A Snapshot of Bankruptcy and NY Resources That Can Help
Most individual debtors file under one of the consumer bankruptcy proceedings known as Chapter 7 and Chapter 13 bankruptcies. In a Chapter 7 case (also known as a “straight bankruptcy” or a “liquidation”), the debtor is asking the Bankruptcy Court to “discharge” (release) him or her from personal liability from specific debts and to prohibit creditors from ever taking any action against the debtor personally to collect those debts. In return, if the debtor owns certain types of valuable property, he or she may be required to surrender it, so it can be sold and the proceeds will be used to pay the creditors. However, there are some items such as basic household furnishings, clothing, pension plans and retirement accounts that may be found “exempt” (protected) to a certain extent and debtors are allowed to keep them. Debtors considering filing for Chapter 7 bankruptcy must pass an eligibility standard known as the “means test” to determine whether they qualify to file for such relief.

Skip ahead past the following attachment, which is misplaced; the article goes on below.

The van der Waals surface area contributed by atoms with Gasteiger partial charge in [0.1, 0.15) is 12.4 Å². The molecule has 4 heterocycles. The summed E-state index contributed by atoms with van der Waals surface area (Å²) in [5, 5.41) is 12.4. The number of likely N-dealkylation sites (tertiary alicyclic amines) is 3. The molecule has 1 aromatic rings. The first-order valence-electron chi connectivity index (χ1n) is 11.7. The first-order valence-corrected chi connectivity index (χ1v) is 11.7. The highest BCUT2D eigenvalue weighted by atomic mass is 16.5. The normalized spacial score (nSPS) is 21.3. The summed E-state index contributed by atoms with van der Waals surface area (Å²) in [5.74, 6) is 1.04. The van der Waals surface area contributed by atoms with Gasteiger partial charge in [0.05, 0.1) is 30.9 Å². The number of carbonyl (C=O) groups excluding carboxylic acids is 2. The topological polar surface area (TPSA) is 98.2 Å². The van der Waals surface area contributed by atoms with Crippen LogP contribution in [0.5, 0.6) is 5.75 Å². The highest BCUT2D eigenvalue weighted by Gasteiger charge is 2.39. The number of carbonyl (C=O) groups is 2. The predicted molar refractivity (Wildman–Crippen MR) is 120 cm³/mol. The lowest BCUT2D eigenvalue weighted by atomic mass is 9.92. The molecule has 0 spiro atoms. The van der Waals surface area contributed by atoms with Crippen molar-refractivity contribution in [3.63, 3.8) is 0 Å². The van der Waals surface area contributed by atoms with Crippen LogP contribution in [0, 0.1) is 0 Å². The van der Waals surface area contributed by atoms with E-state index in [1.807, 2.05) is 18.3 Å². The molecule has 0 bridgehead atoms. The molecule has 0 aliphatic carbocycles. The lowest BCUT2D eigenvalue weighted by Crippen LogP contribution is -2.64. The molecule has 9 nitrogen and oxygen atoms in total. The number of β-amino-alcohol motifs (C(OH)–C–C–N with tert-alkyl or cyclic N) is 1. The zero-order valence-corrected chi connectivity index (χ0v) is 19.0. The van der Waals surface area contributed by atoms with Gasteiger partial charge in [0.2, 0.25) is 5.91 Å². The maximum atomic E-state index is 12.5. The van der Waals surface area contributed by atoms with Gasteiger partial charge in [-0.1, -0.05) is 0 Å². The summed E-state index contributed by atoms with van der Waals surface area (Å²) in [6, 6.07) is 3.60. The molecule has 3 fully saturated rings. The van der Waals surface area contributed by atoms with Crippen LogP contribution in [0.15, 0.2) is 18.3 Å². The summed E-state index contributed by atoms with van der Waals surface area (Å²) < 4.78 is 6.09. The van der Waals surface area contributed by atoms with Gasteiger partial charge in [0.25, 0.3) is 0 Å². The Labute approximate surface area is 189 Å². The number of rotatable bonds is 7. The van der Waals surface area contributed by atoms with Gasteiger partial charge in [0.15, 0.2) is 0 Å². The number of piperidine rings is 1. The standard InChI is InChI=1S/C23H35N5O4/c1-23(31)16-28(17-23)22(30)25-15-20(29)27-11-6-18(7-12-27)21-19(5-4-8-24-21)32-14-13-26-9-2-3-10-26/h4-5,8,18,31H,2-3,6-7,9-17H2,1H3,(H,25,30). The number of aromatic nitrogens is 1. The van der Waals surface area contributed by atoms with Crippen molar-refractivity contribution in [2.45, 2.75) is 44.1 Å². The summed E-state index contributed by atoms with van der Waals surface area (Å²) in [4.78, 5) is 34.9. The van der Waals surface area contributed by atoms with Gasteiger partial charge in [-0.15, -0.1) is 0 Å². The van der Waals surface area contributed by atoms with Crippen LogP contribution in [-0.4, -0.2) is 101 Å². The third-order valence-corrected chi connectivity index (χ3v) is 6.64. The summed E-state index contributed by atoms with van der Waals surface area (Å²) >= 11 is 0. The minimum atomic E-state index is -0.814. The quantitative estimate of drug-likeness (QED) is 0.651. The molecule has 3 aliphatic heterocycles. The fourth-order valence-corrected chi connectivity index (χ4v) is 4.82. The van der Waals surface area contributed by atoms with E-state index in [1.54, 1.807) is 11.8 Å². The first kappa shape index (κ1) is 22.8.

Chapter 13 bankruptcy, the lesser-known of the two allows a consumer to keep all of their assets (including such things as real estate) and repay their debts over a three- to five-year period. Unlike Chapter 7, A Chapter 13 bankruptcy is a reorganization of the debt, not liquidation (also known as a “debt adjustment” or “wage earner plan”).
Which of these two types of bankruptcy is best for you depends on your own circumstances, including your income and the type and amount of property you own. Therefore, do not take this matter lightly and always consult with an attorney knowledgeable in bankruptcy law before filing for bankruptcy protection.
There are free legal aid organizations in New York specializing on bankruptcy that may be available for consultation, advise, or full legal representation. Click here for list of NY Bankruptcy legal aid.
In the mean time, check out this very interesting and informative diagram of bankruptcy in the US. Can you believe New York has among the highest rates of bankruptcy filings?